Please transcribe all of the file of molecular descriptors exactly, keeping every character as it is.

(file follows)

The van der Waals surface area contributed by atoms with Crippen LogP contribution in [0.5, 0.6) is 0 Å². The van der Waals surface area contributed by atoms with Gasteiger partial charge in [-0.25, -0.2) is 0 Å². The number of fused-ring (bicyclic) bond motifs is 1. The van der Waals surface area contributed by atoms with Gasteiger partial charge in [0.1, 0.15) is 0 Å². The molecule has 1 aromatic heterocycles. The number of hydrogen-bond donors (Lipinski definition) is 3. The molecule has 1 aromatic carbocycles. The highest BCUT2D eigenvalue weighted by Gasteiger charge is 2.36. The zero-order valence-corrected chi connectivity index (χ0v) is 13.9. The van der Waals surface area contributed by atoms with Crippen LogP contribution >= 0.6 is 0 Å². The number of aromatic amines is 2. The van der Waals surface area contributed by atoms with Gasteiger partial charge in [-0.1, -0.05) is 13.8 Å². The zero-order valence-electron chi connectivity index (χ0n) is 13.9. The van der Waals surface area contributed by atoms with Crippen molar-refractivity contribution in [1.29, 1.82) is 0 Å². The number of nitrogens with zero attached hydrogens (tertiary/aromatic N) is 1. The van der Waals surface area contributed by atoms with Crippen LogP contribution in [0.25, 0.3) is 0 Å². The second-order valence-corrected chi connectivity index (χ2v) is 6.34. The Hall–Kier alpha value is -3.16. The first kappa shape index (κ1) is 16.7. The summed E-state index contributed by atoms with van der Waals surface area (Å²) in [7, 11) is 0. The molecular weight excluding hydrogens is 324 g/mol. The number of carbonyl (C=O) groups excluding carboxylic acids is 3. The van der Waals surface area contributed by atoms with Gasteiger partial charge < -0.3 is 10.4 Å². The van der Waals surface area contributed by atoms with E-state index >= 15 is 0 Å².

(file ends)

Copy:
The van der Waals surface area contributed by atoms with Crippen LogP contribution in [0.5, 0.6) is 0 Å². The van der Waals surface area contributed by atoms with Gasteiger partial charge in [-0.25, -0.2) is 0 Å². The number of fused-ring (bicyclic) bond motifs is 1. The van der Waals surface area contributed by atoms with Gasteiger partial charge in [0.1, 0.15) is 0 Å². The molecule has 1 aromatic heterocycles. The number of hydrogen-bond donors (Lipinski definition) is 3. The molecule has 1 aromatic carbocycles. The highest BCUT2D eigenvalue weighted by Gasteiger charge is 2.36. The zero-order valence-corrected chi connectivity index (χ0v) is 13.9. The van der Waals surface area contributed by atoms with Crippen LogP contribution >= 0.6 is 0 Å². The number of aromatic amines is 2. The van der Waals surface area contributed by atoms with Gasteiger partial charge in [-0.1, -0.05) is 13.8 Å². The zero-order valence-electron chi connectivity index (χ0n) is 13.9. The van der Waals surface area contributed by atoms with Crippen molar-refractivity contribution in [1.29, 1.82) is 0 Å². The number of nitrogens with zero attached hydrogens (tertiary/aromatic N) is 1. The van der Waals surface area contributed by atoms with Crippen LogP contribution in [0.25, 0.3) is 0 Å². The second-order valence-corrected chi connectivity index (χ2v) is 6.34. The Hall–Kier alpha value is -3.16. The first kappa shape index (κ1) is 16.7. The summed E-state index contributed by atoms with van der Waals surface area (Å²) in [7, 11) is 0. The molecular weight excluding hydrogens is 324 g/mol. The number of carbonyl (C=O) groups excluding carboxylic acids is 3. The van der Waals surface area contributed by atoms with Gasteiger partial charge < -0.3 is 10.4 Å². The van der Waals surface area contributed by atoms with E-state index >= 15 is 0 Å².